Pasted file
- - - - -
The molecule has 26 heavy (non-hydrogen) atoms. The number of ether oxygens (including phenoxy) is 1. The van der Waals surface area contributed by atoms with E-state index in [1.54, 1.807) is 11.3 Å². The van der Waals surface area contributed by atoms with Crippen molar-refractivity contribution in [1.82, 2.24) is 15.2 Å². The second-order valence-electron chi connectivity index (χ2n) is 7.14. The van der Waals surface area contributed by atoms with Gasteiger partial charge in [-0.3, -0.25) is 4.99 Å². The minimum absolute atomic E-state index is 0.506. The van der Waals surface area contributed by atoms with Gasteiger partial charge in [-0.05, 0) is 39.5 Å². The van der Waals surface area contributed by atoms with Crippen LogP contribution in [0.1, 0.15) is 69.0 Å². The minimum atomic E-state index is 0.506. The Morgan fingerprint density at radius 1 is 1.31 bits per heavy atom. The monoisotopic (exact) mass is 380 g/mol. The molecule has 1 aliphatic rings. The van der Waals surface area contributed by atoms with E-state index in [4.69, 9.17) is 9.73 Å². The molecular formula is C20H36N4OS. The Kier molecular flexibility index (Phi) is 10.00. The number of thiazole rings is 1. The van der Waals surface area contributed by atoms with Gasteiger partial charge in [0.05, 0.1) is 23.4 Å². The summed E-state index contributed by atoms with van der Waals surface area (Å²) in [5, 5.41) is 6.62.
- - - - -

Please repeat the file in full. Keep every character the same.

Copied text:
The molecule has 26 heavy (non-hydrogen) atoms. The number of ether oxygens (including phenoxy) is 1. The van der Waals surface area contributed by atoms with E-state index in [1.54, 1.807) is 11.3 Å². The van der Waals surface area contributed by atoms with Crippen molar-refractivity contribution in [1.82, 2.24) is 15.2 Å². The second-order valence-electron chi connectivity index (χ2n) is 7.14. The van der Waals surface area contributed by atoms with Gasteiger partial charge in [-0.3, -0.25) is 4.99 Å². The minimum absolute atomic E-state index is 0.506. The van der Waals surface area contributed by atoms with Gasteiger partial charge in [-0.05, 0) is 39.5 Å². The van der Waals surface area contributed by atoms with Crippen LogP contribution in [0.1, 0.15) is 69.0 Å². The minimum atomic E-state index is 0.506. The Morgan fingerprint density at radius 1 is 1.31 bits per heavy atom. The monoisotopic (exact) mass is 380 g/mol. The molecule has 1 aliphatic rings. The van der Waals surface area contributed by atoms with E-state index in [4.69, 9.17) is 9.73 Å². The molecular formula is C20H36N4OS. The Kier molecular flexibility index (Phi) is 10.00. The number of thiazole rings is 1. The van der Waals surface area contributed by atoms with Gasteiger partial charge in [0.05, 0.1) is 23.4 Å². The summed E-state index contributed by atoms with van der Waals surface area (Å²) in [5, 5.41) is 6.62.